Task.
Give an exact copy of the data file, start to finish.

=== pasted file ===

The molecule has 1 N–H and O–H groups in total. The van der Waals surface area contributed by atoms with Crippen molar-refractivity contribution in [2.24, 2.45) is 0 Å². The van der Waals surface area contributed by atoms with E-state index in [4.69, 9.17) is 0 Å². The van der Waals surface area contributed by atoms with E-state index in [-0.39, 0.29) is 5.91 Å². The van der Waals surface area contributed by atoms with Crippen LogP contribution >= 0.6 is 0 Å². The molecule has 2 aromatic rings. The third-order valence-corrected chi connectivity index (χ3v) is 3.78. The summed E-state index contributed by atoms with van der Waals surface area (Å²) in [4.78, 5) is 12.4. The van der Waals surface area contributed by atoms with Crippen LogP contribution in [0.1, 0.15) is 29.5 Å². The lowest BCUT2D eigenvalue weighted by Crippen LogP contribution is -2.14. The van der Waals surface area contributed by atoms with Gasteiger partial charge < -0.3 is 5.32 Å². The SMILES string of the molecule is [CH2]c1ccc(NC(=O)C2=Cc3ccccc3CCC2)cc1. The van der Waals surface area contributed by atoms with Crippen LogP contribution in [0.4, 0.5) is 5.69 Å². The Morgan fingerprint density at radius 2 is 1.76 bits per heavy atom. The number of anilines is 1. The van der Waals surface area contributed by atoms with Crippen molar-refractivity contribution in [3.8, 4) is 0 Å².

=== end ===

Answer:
The molecule has 1 N–H and O–H groups in total. The van der Waals surface area contributed by atoms with Crippen molar-refractivity contribution in [2.24, 2.45) is 0 Å². The van der Waals surface area contributed by atoms with E-state index in [4.69, 9.17) is 0 Å². The van der Waals surface area contributed by atoms with E-state index in [-0.39, 0.29) is 5.91 Å². The van der Waals surface area contributed by atoms with Crippen LogP contribution >= 0.6 is 0 Å². The molecule has 2 aromatic rings. The third-order valence-corrected chi connectivity index (χ3v) is 3.78. The summed E-state index contributed by atoms with van der Waals surface area (Å²) in [4.78, 5) is 12.4. The van der Waals surface area contributed by atoms with Crippen LogP contribution in [0.1, 0.15) is 29.5 Å². The lowest BCUT2D eigenvalue weighted by Crippen LogP contribution is -2.14. The van der Waals surface area contributed by atoms with Gasteiger partial charge < -0.3 is 5.32 Å². The SMILES string of the molecule is [CH2]c1ccc(NC(=O)C2=Cc3ccccc3CCC2)cc1. The van der Waals surface area contributed by atoms with Crippen LogP contribution in [0.4, 0.5) is 5.69 Å². The Morgan fingerprint density at radius 2 is 1.76 bits per heavy atom. The number of anilines is 1. The van der Waals surface area contributed by atoms with Crippen molar-refractivity contribution in [3.8, 4) is 0 Å².